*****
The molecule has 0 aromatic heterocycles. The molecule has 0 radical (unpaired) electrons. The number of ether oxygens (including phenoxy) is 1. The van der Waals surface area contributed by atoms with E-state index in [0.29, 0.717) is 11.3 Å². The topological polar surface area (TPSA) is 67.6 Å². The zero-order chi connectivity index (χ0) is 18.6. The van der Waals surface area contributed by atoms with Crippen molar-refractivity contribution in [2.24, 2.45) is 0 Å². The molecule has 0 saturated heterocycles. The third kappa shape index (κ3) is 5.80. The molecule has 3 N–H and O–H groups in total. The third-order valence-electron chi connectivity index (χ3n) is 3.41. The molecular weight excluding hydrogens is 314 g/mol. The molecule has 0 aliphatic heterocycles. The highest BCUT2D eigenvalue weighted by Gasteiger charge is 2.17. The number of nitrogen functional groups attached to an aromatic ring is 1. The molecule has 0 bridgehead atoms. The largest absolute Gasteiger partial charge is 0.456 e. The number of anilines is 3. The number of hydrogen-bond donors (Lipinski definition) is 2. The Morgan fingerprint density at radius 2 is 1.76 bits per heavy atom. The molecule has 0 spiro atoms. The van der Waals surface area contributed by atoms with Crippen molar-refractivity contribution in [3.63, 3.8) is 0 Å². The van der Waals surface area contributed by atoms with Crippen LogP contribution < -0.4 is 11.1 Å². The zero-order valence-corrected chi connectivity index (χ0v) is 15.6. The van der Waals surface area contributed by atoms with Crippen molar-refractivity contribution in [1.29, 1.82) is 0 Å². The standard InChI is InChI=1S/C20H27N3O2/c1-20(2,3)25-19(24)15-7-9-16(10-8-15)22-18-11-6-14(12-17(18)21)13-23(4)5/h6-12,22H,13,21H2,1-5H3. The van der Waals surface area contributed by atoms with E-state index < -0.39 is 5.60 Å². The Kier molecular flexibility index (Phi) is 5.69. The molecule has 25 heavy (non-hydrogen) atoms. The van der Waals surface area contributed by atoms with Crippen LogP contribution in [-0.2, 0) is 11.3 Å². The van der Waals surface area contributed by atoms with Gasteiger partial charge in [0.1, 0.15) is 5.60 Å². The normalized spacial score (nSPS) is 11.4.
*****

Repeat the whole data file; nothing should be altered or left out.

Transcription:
The molecule has 0 aromatic heterocycles. The molecule has 0 radical (unpaired) electrons. The number of ether oxygens (including phenoxy) is 1. The van der Waals surface area contributed by atoms with E-state index in [0.29, 0.717) is 11.3 Å². The topological polar surface area (TPSA) is 67.6 Å². The zero-order chi connectivity index (χ0) is 18.6. The van der Waals surface area contributed by atoms with Crippen molar-refractivity contribution in [2.24, 2.45) is 0 Å². The molecule has 0 saturated heterocycles. The third kappa shape index (κ3) is 5.80. The molecule has 3 N–H and O–H groups in total. The third-order valence-electron chi connectivity index (χ3n) is 3.41. The molecular weight excluding hydrogens is 314 g/mol. The molecule has 0 aliphatic heterocycles. The highest BCUT2D eigenvalue weighted by Gasteiger charge is 2.17. The number of nitrogen functional groups attached to an aromatic ring is 1. The molecule has 0 bridgehead atoms. The largest absolute Gasteiger partial charge is 0.456 e. The number of anilines is 3. The number of hydrogen-bond donors (Lipinski definition) is 2. The Morgan fingerprint density at radius 2 is 1.76 bits per heavy atom. The molecule has 0 spiro atoms. The van der Waals surface area contributed by atoms with Crippen molar-refractivity contribution in [3.63, 3.8) is 0 Å². The van der Waals surface area contributed by atoms with Crippen LogP contribution < -0.4 is 11.1 Å². The zero-order valence-corrected chi connectivity index (χ0v) is 15.6. The van der Waals surface area contributed by atoms with Crippen molar-refractivity contribution in [1.29, 1.82) is 0 Å². The standard InChI is InChI=1S/C20H27N3O2/c1-20(2,3)25-19(24)15-7-9-16(10-8-15)22-18-11-6-14(12-17(18)21)13-23(4)5/h6-12,22H,13,21H2,1-5H3. The van der Waals surface area contributed by atoms with E-state index < -0.39 is 5.60 Å². The Kier molecular flexibility index (Phi) is 5.69. The molecule has 25 heavy (non-hydrogen) atoms. The van der Waals surface area contributed by atoms with Crippen LogP contribution in [-0.2, 0) is 11.3 Å². The van der Waals surface area contributed by atoms with Gasteiger partial charge in [0.1, 0.15) is 5.60 Å². The normalized spacial score (nSPS) is 11.4.